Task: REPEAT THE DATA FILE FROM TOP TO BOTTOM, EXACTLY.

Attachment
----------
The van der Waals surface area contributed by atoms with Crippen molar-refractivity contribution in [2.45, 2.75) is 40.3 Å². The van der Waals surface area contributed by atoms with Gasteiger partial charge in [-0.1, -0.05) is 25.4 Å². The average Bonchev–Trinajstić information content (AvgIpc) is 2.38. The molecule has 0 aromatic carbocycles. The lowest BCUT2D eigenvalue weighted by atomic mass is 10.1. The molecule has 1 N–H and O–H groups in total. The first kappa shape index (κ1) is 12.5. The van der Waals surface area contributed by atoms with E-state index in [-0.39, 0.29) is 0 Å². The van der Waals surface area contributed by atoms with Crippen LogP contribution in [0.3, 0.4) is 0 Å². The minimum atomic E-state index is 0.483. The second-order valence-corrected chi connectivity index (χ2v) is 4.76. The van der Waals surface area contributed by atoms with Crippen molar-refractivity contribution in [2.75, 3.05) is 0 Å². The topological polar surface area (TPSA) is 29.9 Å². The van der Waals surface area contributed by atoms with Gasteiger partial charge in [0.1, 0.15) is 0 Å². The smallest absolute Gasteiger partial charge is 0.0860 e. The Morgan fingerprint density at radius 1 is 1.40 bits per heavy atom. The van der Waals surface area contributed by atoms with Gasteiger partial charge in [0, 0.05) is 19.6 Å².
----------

The van der Waals surface area contributed by atoms with Crippen molar-refractivity contribution in [2.45, 2.75) is 40.3 Å². The van der Waals surface area contributed by atoms with Gasteiger partial charge in [-0.1, -0.05) is 25.4 Å². The average Bonchev–Trinajstić information content (AvgIpc) is 2.38. The molecule has 0 aromatic carbocycles. The lowest BCUT2D eigenvalue weighted by atomic mass is 10.1. The molecule has 1 N–H and O–H groups in total. The first kappa shape index (κ1) is 12.5. The van der Waals surface area contributed by atoms with E-state index in [-0.39, 0.29) is 0 Å². The van der Waals surface area contributed by atoms with Crippen LogP contribution in [0.3, 0.4) is 0 Å². The minimum atomic E-state index is 0.483. The second-order valence-corrected chi connectivity index (χ2v) is 4.76. The van der Waals surface area contributed by atoms with Crippen molar-refractivity contribution in [2.75, 3.05) is 0 Å². The topological polar surface area (TPSA) is 29.9 Å². The van der Waals surface area contributed by atoms with Gasteiger partial charge in [0.1, 0.15) is 0 Å². The smallest absolute Gasteiger partial charge is 0.0860 e. The Morgan fingerprint density at radius 1 is 1.40 bits per heavy atom. The van der Waals surface area contributed by atoms with Gasteiger partial charge in [0, 0.05) is 19.6 Å².